Ontario Southern Railway (Ontario)
The Ontario Southern Railway was a short passenger carrying line which shuttled patrons of the amusement park at Crystal Beach, Ontario, to and from the main line Grand Trunk Railway station at Ridgeway (both communities now part of Fort Erie, Ontario). The line was approximately 1.5 miles (2.4 km) long and operated from 1896 through 1898.
The Ontario Southern had a unique design. It was an early example of a monorail, consisting of a single running rail which was laid on top of a wood beam, with guide rails mounted on each side. The majority of the line was elevated 10 to 30 feet (3 to 9 meters) on wooden posts, giving rise to the nickname "the Peg-Leg Railway". The line also passed through one small tunnel under a road.
The passenger carriages were open sided and had a total of six benches in a back-to-back configuration. These were powered by batteries for the first two years of the line's operation. In the final year, a trolley wire was installed. Power to charge the batteries, and later to energize the trolley wire, came from a generator connected to a stationary steam engine located at the Crystal Beach end of the line.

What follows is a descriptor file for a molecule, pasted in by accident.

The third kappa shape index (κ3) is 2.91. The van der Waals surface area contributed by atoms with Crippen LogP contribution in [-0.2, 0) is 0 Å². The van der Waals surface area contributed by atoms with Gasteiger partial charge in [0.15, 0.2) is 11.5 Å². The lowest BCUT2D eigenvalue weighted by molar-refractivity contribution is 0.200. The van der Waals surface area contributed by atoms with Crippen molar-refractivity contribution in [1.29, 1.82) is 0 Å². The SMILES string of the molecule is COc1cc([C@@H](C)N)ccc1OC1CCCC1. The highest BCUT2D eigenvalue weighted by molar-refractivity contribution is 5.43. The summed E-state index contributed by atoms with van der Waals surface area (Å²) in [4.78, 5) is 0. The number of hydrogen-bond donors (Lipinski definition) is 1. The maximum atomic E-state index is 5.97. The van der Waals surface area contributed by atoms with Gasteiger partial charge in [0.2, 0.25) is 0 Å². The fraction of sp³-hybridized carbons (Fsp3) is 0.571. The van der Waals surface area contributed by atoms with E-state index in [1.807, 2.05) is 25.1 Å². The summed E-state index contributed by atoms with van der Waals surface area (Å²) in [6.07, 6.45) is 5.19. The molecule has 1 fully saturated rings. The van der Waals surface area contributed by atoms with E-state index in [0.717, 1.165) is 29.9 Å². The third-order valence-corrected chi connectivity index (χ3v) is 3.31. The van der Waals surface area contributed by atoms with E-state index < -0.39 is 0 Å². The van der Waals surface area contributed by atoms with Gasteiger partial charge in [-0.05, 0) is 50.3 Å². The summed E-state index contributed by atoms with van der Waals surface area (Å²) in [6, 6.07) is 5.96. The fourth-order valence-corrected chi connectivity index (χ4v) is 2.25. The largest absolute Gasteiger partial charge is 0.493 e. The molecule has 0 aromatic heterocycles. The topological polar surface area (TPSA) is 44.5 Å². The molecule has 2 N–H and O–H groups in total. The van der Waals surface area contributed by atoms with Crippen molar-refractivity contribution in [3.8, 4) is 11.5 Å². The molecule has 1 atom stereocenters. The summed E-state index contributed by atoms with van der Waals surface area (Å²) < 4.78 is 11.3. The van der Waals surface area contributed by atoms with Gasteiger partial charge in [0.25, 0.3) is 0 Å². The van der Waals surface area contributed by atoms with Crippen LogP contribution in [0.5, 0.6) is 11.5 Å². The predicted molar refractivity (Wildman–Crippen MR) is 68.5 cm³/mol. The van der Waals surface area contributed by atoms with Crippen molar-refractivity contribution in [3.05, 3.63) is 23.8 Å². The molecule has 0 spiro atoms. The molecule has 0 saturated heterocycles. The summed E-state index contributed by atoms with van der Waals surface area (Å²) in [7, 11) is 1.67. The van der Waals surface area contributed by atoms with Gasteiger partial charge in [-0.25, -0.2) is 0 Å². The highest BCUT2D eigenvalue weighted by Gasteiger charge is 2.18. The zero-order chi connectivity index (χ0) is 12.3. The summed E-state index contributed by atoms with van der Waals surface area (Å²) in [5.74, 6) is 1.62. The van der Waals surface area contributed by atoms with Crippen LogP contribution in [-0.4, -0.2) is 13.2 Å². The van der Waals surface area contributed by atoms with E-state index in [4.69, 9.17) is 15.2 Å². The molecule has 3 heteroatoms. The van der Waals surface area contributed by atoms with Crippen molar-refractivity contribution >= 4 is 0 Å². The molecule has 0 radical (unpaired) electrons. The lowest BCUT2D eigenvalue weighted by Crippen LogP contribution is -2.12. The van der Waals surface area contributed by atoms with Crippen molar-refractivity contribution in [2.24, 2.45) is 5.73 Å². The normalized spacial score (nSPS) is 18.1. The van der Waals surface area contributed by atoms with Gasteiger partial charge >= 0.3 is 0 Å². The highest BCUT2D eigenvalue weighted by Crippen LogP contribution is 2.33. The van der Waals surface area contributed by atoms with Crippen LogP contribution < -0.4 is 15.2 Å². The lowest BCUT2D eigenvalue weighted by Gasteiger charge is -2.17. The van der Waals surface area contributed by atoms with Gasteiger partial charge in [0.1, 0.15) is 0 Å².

The system nominally operated service at 15 minute intervals, however its reliability was poor. The posts would sway in the soft ground, especially after heavy rains, and winter frosts shifted the posts, necessitating substantial maintenance each spring.
In spite of the maintenance challenges facing the railway, no major accidents are known. The only known fatality was to a cow, struck by the battery case which hung beneath the car. Nevertheless, a lack of passengers made the line uneconomical. It was more a novelty than a viable means of transportation. The primary form of public conveyance to Crystal Beach was via steamship from Buffalo, New York, with the railway providing only a secondary service. Following the 1898 season, the railway was closed and dismantled.
A document on railways from the Fort Erie museum contains an additional photograph of the Ontario Southern on page 7, and a description starting on page 10.